Tuesday, May 31, 2011

More on the reining horse on Fugly

So I read the post that Mugwump Chronicles did on that video, and it really made me think. I posted this in the comments on her blog...
What an interesting post. I'm just reading this on Tuesday morning after watching the video and posting about it on Fugly and my own blog. I think I would like to take back what I said and say hmm, not how I would train/compete a horse, but competing is not my livelihood. I don't have to get my horse in first place to put food on my table and hay in Sugar's mouth. I think this trainer did what he had to do to win, and while that's not what I would do, I can see why he did it. I really, really appreciated that post and it seriously opened my eyes. As always, you make me think Mugs!
And I would like to continue writing about it (I like to type and ramble so once upon a time I started a blog so I could do that) because I thought even more about it. My next thought is that this guy chose horse training as his career. I did not, because I didn't want to have to put training like that on a horse in order to pay my bills. If he wasn't really prepared to receive this sort of a response, maybe he should have been a car salesman or something. If he is prepared to receive this response...yikes who would want that!

In other news, it was over 90 degrees all weekend so I chose to leave Sugar and Rally alone and let them weather the heat. (of course I fed them and gave them water, etc.) but all I wanted to do was hug my air conditioner and go outside after dark only, I can imagine she wouldn't have enjoyed a ride. Fans are being unearthed from the back of the loft and will be going in by the end of tomorrow, and horses have been switched to night turn out.

Sugar did manage to find the one and only screw that pokes out in the barn and catch her fly mask on it, right beside her eye. She must have ripped it off her head because when I found it, it was hanging on the screw, velcro still attached. It happened on Sunday morning right before I went to feed her. I know this because when I walked in, her eyes were as big as a half dollar and her nostrils were all flared up with crazy breathing. She didn't get injured but of course it worried me!!

Couple Questions...Does anyone ride after dark in extreme heat like this? If I hose Sugar off when it's this hot will she only stay cool while I'm hosing her, or will her being wet afterwards help to cool her?


  1. I read Mugwump and she had some very interesting and valid points. I still disagree with how the horse was handled to achieve what is deemed acceptable for showing. I found her lifeless and disengaged, almost robot like. Personally, I don't find that exciting to watch.

    I know a lot of riders ride in the early morning or evening in the arena when it's really hot. We are on a well system where I board, so hosing off your horse is not the usual routine. You can fill a shallow bucket and sponge your horse off. Putting a nice cold sponge on a pulse on the neck helps cool the blood as it circulates. :-) I think the dampness after hosing down helps cool a horse, but I would also like to say cool fresh water helps cool from the inside out. :-)

  2. I hadn't heard anything about that video until Mugwump Chronicles posted about it as I don't read Fugly very often. I agree with Mugwump on this one after watching the video. While I wouldn't train on my horse like this nor would I like anyone else to, I don't classify this as abuse. The competition at this level is intense and this guy has to win to feed his family and the horses in his barn. Since this is what it takes to win, horses will remain strictly a hobby for me.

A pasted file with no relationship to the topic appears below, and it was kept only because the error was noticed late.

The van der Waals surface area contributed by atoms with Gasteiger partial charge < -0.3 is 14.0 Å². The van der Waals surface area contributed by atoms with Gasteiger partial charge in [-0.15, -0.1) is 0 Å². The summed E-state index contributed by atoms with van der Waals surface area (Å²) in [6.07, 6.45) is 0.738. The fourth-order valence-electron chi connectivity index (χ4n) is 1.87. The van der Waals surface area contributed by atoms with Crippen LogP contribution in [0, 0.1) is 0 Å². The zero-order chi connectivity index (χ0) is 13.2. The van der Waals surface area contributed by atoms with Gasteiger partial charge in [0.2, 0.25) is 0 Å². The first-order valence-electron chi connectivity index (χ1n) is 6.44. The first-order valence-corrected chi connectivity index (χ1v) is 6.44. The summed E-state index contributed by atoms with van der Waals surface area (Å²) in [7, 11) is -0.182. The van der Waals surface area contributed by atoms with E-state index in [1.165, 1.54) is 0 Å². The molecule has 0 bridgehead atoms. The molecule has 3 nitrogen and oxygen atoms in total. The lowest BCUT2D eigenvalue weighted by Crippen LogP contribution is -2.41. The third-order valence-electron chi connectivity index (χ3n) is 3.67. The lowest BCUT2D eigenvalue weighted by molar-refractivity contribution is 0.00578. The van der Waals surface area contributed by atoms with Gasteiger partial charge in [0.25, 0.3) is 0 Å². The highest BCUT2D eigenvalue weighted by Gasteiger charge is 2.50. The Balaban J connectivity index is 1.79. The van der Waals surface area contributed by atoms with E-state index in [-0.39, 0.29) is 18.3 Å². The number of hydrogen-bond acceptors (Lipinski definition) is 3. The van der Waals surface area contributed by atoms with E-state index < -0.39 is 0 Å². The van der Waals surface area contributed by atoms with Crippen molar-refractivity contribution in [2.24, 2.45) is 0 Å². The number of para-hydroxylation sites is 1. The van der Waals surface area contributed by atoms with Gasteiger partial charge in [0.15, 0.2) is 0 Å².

I wouldn't think riding after dark would be too hard on the horses all long as the humidity isn't too bad. I used to ride in Texas when the temps were in the mid 90's but there wasn't much humidity where I lived. I found a good guide line for riding in the heat but you will have to get on weather.com to find all the info you need. Here is what the article said. "To determine the risk of heat stress, add the air temperature (degrees Fahrenheit) and the humidity, then subtract the wind speed. If your total is less than 130, your horse isn't in danger. If the number is near 150, reduce hauling and exercise, especially in high humidity. If the total exceeds 180, refrain from exercise and hauling." I think a nice hosing after your ride her will help her cool off a bit. Kind of like taking a cool shower for us. Hope this helps!

  3. Wolfie, I agree with your idea on the Fugly reining horse...you put into words exactly what I was thinking!!! I may have to try the sponge on the neck for Rally...He is not too keen on hoses. Cool fresh water = always available!!! Do you keep your water tanks/buckets in the shade? Ours is in the sun but I'm wondering about moving it to the shade. The only shade spot avilable is kind of in a corner, so I would be worried about that, but it's only Sugar & rally in their area so I hope they would be able to get along with it like they do normally.

  4. Rocky, that is exactly why Sugar and Rally are not headed for the competitive shows. Schooling and local...I can only dream of going there someday post trailer purchase :)
    It's very humid here. I think I will use your equation for all future heat riding...it's so useful! In fact, I think I will type up a little thing and post it in the tack room at the barn.
    MANY THANKS!!!! :)